Posted by: Jack Hope | Wednesday March 6, 2013

Five Years On

An anniversary of very little note passed recently, passing so quietly that I didn’t even realize it until only a couple of days ago, well after it had passed.

It has been five years since Peter, my only significant significant other, left me.

Five years! I can’t believe it, in a way, it’s such a big chunk of time to have passed. And I can’t honestly say it went by in the blink of an eye, because it sure didn’t.

Too much has happened to me, I’ve experienced too much, changed too much.

These are the days that I look in the mirror and I don’t recognize myself anymore. And these are the days when I realize that’s a good thing.

While a major mental health crisis isn’t my recommended method of personal self-discovery it does have the significant advantage of forcing you to face the essential truths about your life. Often in spectacularly unpleasant detail.

And having gone through that process I now understand some essential truths about the relationship that I had with Peter.

That it was a colossal mismatch driven by our mutual need for self-worth.

Both of us, I have come to realize, had a terrible need to feel ‘valuable’ and ‘worthy’ that was somehow temporarily satisfied by our relationship.

It was why neither one of us broke things off when it was becoming apparent that we weren’t working out in other ways. We needed that sense of validation that the relationship was providing.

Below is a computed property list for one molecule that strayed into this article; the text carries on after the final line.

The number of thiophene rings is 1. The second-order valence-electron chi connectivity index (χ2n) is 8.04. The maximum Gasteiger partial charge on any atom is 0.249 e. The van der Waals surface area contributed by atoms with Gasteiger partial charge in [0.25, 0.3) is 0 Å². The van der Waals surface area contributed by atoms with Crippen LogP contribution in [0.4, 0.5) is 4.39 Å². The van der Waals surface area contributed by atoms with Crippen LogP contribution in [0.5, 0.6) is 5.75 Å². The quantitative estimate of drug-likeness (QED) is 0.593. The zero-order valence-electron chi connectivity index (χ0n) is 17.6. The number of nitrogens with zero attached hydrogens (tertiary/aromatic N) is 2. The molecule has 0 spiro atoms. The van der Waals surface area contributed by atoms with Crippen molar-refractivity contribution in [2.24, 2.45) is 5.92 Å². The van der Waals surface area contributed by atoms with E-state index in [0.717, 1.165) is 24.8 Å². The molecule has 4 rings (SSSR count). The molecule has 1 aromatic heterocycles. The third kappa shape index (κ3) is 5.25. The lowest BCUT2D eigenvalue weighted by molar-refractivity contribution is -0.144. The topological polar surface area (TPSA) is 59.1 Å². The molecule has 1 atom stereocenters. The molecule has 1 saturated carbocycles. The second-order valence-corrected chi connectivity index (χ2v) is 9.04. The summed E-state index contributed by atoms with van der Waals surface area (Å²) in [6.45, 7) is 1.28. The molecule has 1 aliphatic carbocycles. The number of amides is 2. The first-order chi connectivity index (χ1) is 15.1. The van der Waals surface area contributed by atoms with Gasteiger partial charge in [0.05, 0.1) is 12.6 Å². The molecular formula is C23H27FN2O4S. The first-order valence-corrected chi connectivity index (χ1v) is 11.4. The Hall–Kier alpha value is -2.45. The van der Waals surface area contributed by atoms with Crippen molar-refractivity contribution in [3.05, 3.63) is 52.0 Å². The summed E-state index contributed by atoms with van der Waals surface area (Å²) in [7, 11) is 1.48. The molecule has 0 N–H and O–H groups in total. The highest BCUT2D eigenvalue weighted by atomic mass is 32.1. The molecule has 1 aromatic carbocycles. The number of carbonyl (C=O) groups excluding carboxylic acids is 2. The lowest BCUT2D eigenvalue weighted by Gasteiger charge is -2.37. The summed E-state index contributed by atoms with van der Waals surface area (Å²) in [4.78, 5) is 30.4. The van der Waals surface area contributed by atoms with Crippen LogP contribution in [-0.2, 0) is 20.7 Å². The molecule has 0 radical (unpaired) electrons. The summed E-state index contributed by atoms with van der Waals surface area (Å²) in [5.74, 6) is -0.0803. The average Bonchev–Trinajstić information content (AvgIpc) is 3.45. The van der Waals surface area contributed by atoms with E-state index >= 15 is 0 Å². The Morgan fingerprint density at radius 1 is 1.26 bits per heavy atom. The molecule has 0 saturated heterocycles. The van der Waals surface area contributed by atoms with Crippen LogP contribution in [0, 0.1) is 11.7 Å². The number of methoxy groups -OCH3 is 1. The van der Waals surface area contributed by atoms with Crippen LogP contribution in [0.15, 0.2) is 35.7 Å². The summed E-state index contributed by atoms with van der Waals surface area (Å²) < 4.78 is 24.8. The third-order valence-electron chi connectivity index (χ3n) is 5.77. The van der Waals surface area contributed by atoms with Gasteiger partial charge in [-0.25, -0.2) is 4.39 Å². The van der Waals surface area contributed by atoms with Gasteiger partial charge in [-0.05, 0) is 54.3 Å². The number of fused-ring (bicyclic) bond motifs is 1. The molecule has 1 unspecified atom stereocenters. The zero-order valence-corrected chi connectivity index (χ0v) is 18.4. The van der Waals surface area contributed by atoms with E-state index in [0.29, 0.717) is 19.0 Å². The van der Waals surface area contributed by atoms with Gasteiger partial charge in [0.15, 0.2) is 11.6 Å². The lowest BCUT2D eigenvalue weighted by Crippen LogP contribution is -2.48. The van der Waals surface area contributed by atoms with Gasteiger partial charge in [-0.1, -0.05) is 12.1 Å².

For me, my untreated Depression, even when not acute, made these feelings more pronounced, especially with the series of personal failures that marked my life.

In this context too, Peter’s decision to end things when he had the safety of someone else to go to makes a lot more sense. He was getting his ‘fix’ from someone else. I might have done the same thing if the opportunity had presented itself.

It was incredibly hard, those first few months, as I started slouching towards a renewed depressive episode. It would be a long time till things got better.

And then I changed. Changed more than I had ever expected to.

In the process I’ve gained a contentment with being single. Even in my renewed depressed moods, I rarely dwell on my single status or long for a guy in my life.

While there’s been some dates over the last few years, generally when the depression receded some, there hasn’t been anyone who really approached being as ‘significant’ as Peter was to me. And I’ve been somewhere between content and happy with that.

Coming back to Calgary I had thought I might run into him, perhaps get a chance to talk and clear the air between us. I never wanted him completely out of my life.

Through fourth hand reports I’ve learnt however, that he no longer lives in the city and has moved to somewhere in Saskatchewan.

It’s another unsatisfying ending but I’m getting accustomed to those.

I don’t really have any kind of broad statement to make about those who struggle with depression or other mental illness and their intimate relationships.

For me, I’ve often felt that a romantic relationship simply isn’t viable.

That’s a personal statement (and one that I’m also quite content with) about what I think I’m capable of and also what I want out of life.

Recently though I’ve had reason to maybe reconsider that opinion though. I’m still not looking for anyone, still not expecting anyone, but have been debating whether or not I should change from a position of ‘no’ to ‘maybe.’

I’m still absolutely determined though to take the lessons of my time with Peter to heart, to avoid falling back into the same trap.

In the end, I’d rather be on my own than with the wrong person. And I’m good with that.


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